Country Joe McDonald House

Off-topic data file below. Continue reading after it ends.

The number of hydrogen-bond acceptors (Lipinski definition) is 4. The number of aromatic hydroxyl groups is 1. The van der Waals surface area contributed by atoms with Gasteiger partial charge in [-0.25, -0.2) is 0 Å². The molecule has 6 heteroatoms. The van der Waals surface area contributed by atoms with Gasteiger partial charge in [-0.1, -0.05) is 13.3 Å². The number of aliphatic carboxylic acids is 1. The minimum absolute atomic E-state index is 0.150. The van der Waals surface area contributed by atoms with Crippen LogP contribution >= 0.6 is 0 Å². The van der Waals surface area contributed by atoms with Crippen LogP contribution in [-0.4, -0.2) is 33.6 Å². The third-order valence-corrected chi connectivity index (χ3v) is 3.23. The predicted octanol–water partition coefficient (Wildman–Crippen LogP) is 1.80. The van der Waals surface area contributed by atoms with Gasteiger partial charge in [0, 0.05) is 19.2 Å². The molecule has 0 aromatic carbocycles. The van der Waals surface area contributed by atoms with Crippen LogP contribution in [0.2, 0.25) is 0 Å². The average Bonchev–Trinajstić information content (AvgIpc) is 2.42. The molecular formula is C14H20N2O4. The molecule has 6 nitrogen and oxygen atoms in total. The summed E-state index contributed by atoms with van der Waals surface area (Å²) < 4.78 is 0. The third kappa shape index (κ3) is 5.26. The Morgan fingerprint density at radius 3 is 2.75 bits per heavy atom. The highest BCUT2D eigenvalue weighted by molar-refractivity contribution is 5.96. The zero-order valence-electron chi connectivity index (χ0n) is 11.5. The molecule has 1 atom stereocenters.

Born in Washington, D.C., Joe McDonald grew up in Los Angeles where he was a street performer. While in college, he became involved in the flourishing Bay Area alternative music scene. McDonald was the frontman for a psychedelic rock band named Country Joe and the Fish. McDonald has recorded 33 albums and has written hundreds of songs over a career spanning 60 years. In 1965, he and Barry Melton co-founded Country Joe & the Fish which became a pioneer psychedelic rock band with their eclectic performances at the Avalon Ballroom, the Fillmore Auditorium, the 1967 Monterey Pop Festival, and both the 1969 original and 1979 reunion Woodstock Festivals. According to conventional wisdom, the band’s name comes from references to Joseph Stalin and Mao Zedong. McDonald’s parents reportedly named him in honor of the Soviet leader whose Second World War nickname was “Country Joe.” The fish is a reference to Mao’s comment about the importance of a guerrilla moving among the people like a fish swimming in the sea. During his time with the band in the 1960s, McDonald lived in an apartment building located at 612 Ashbury Street. Called the Fish Tank by local performers, it was in the heart of the Haight-Ashbury music scene and near counterculture luminaries like Hunter Thompson, Allen Ginsburg, Janis Joplin, and the Grateful Dead. It was here that McDonald wrote “The Fish Cheer/I-Feel-Like-I’m-Fixin’-to-Die Rag,” which is better known as the Vietnam Song. After all these years the private residence is still known as the Country Joe McDonald House.


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